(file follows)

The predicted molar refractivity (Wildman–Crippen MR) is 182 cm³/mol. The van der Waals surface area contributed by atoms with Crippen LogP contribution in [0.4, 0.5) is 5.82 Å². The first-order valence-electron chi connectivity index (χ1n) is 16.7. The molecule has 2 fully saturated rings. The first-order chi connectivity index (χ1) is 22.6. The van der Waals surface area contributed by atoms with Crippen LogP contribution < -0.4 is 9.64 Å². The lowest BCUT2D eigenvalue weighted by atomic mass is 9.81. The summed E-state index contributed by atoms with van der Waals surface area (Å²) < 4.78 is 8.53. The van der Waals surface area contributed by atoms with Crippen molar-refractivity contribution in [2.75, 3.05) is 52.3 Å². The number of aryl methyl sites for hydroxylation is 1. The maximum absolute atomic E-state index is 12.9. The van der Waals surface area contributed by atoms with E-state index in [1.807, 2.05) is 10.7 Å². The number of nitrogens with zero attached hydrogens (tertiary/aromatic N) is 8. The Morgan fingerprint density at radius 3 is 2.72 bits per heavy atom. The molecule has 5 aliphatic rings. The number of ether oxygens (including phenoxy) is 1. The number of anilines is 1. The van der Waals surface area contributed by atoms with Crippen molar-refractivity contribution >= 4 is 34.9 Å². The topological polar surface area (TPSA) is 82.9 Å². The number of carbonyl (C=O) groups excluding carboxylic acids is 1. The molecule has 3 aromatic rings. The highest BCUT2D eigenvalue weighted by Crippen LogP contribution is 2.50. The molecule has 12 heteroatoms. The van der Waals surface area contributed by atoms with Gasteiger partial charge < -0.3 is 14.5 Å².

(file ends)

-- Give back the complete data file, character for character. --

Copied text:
The predicted molar refractivity (Wildman–Crippen MR) is 182 cm³/mol. The van der Waals surface area contributed by atoms with Crippen LogP contribution in [0.4, 0.5) is 5.82 Å². The first-order valence-electron chi connectivity index (χ1n) is 16.7. The molecule has 2 fully saturated rings. The first-order chi connectivity index (χ1) is 22.6. The van der Waals surface area contributed by atoms with Crippen LogP contribution < -0.4 is 9.64 Å². The lowest BCUT2D eigenvalue weighted by atomic mass is 9.81. The summed E-state index contributed by atoms with van der Waals surface area (Å²) < 4.78 is 8.53. The van der Waals surface area contributed by atoms with Crippen molar-refractivity contribution in [2.75, 3.05) is 52.3 Å². The number of aryl methyl sites for hydroxylation is 1. The maximum absolute atomic E-state index is 12.9. The van der Waals surface area contributed by atoms with E-state index in [1.807, 2.05) is 10.7 Å². The number of nitrogens with zero attached hydrogens (tertiary/aromatic N) is 8. The Morgan fingerprint density at radius 3 is 2.72 bits per heavy atom. The molecule has 5 aliphatic rings. The number of ether oxygens (including phenoxy) is 1. The number of anilines is 1. The van der Waals surface area contributed by atoms with Crippen molar-refractivity contribution >= 4 is 34.9 Å². The topological polar surface area (TPSA) is 82.9 Å². The number of carbonyl (C=O) groups excluding carboxylic acids is 1. The molecule has 3 aromatic rings. The highest BCUT2D eigenvalue weighted by Crippen LogP contribution is 2.50. The molecule has 12 heteroatoms. The van der Waals surface area contributed by atoms with Gasteiger partial charge < -0.3 is 14.5 Å².